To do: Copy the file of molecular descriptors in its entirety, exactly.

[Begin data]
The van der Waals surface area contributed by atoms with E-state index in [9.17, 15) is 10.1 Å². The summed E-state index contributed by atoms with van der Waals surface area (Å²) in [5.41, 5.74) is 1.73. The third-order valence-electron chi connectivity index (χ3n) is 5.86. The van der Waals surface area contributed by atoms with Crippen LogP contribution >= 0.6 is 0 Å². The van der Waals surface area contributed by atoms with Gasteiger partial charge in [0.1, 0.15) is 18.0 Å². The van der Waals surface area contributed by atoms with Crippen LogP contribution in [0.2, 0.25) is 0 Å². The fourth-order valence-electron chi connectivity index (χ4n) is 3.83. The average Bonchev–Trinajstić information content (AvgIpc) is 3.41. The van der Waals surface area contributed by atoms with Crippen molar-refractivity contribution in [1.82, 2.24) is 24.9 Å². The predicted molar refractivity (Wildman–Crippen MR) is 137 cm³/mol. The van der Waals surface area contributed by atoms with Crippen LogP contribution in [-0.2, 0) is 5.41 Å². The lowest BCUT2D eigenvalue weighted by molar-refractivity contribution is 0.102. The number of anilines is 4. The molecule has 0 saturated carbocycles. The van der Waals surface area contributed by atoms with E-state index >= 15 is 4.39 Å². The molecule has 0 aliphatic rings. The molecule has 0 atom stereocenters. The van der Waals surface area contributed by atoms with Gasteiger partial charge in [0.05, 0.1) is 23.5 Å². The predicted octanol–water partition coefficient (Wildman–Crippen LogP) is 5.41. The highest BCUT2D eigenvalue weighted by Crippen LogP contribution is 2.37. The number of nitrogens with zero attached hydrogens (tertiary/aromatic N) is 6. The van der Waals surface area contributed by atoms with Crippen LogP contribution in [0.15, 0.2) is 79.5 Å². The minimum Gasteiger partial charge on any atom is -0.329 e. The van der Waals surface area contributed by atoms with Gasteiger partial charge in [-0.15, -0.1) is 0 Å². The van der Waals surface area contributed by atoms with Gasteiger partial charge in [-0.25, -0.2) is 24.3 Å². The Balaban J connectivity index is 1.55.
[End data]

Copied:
The van der Waals surface area contributed by atoms with E-state index in [9.17, 15) is 10.1 Å². The summed E-state index contributed by atoms with van der Waals surface area (Å²) in [5.41, 5.74) is 1.73. The third-order valence-electron chi connectivity index (χ3n) is 5.86. The van der Waals surface area contributed by atoms with Crippen LogP contribution >= 0.6 is 0 Å². The van der Waals surface area contributed by atoms with Gasteiger partial charge in [0.1, 0.15) is 18.0 Å². The van der Waals surface area contributed by atoms with Crippen LogP contribution in [0.2, 0.25) is 0 Å². The fourth-order valence-electron chi connectivity index (χ4n) is 3.83. The average Bonchev–Trinajstić information content (AvgIpc) is 3.41. The van der Waals surface area contributed by atoms with Crippen molar-refractivity contribution in [1.82, 2.24) is 24.9 Å². The predicted molar refractivity (Wildman–Crippen MR) is 137 cm³/mol. The van der Waals surface area contributed by atoms with Crippen LogP contribution in [-0.2, 0) is 5.41 Å². The lowest BCUT2D eigenvalue weighted by molar-refractivity contribution is 0.102. The number of anilines is 4. The molecule has 0 saturated carbocycles. The van der Waals surface area contributed by atoms with E-state index >= 15 is 4.39 Å². The molecule has 0 aliphatic rings. The molecule has 0 atom stereocenters. The van der Waals surface area contributed by atoms with Gasteiger partial charge in [0.05, 0.1) is 23.5 Å². The predicted octanol–water partition coefficient (Wildman–Crippen LogP) is 5.41. The highest BCUT2D eigenvalue weighted by Crippen LogP contribution is 2.37. The number of nitrogens with zero attached hydrogens (tertiary/aromatic N) is 6. The van der Waals surface area contributed by atoms with Crippen LogP contribution in [0.15, 0.2) is 79.5 Å². The minimum Gasteiger partial charge on any atom is -0.329 e. The van der Waals surface area contributed by atoms with Gasteiger partial charge in [-0.15, -0.1) is 0 Å². The van der Waals surface area contributed by atoms with Gasteiger partial charge in [-0.25, -0.2) is 24.3 Å². The Balaban J connectivity index is 1.55.